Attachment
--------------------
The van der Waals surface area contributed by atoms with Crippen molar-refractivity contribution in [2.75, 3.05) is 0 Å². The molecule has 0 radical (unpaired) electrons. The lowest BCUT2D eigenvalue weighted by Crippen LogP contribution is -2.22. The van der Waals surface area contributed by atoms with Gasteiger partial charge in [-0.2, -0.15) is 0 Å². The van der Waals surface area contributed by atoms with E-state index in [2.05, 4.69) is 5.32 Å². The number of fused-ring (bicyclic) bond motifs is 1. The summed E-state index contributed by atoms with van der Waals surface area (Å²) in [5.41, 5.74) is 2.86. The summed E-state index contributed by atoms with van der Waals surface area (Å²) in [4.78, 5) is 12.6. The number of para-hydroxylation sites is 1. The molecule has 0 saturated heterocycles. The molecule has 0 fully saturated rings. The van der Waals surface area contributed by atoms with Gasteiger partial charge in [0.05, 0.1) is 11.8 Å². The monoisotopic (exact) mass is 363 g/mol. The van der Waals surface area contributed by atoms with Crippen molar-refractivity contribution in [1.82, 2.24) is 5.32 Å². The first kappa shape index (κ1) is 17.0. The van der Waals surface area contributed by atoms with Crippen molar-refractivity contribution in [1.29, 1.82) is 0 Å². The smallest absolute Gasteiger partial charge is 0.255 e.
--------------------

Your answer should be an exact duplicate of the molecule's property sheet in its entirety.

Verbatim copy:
The van der Waals surface area contributed by atoms with Crippen molar-refractivity contribution in [2.75, 3.05) is 0 Å². The molecule has 0 radical (unpaired) electrons. The lowest BCUT2D eigenvalue weighted by Crippen LogP contribution is -2.22. The van der Waals surface area contributed by atoms with Gasteiger partial charge in [-0.2, -0.15) is 0 Å². The van der Waals surface area contributed by atoms with E-state index in [2.05, 4.69) is 5.32 Å². The number of fused-ring (bicyclic) bond motifs is 1. The summed E-state index contributed by atoms with van der Waals surface area (Å²) in [5.41, 5.74) is 2.86. The summed E-state index contributed by atoms with van der Waals surface area (Å²) in [4.78, 5) is 12.6. The number of para-hydroxylation sites is 1. The molecule has 0 saturated heterocycles. The molecule has 0 fully saturated rings. The van der Waals surface area contributed by atoms with Gasteiger partial charge in [0.05, 0.1) is 11.8 Å². The monoisotopic (exact) mass is 363 g/mol. The van der Waals surface area contributed by atoms with Crippen molar-refractivity contribution in [1.82, 2.24) is 5.32 Å². The first kappa shape index (κ1) is 17.0. The van der Waals surface area contributed by atoms with Crippen molar-refractivity contribution in [1.29, 1.82) is 0 Å². The smallest absolute Gasteiger partial charge is 0.255 e.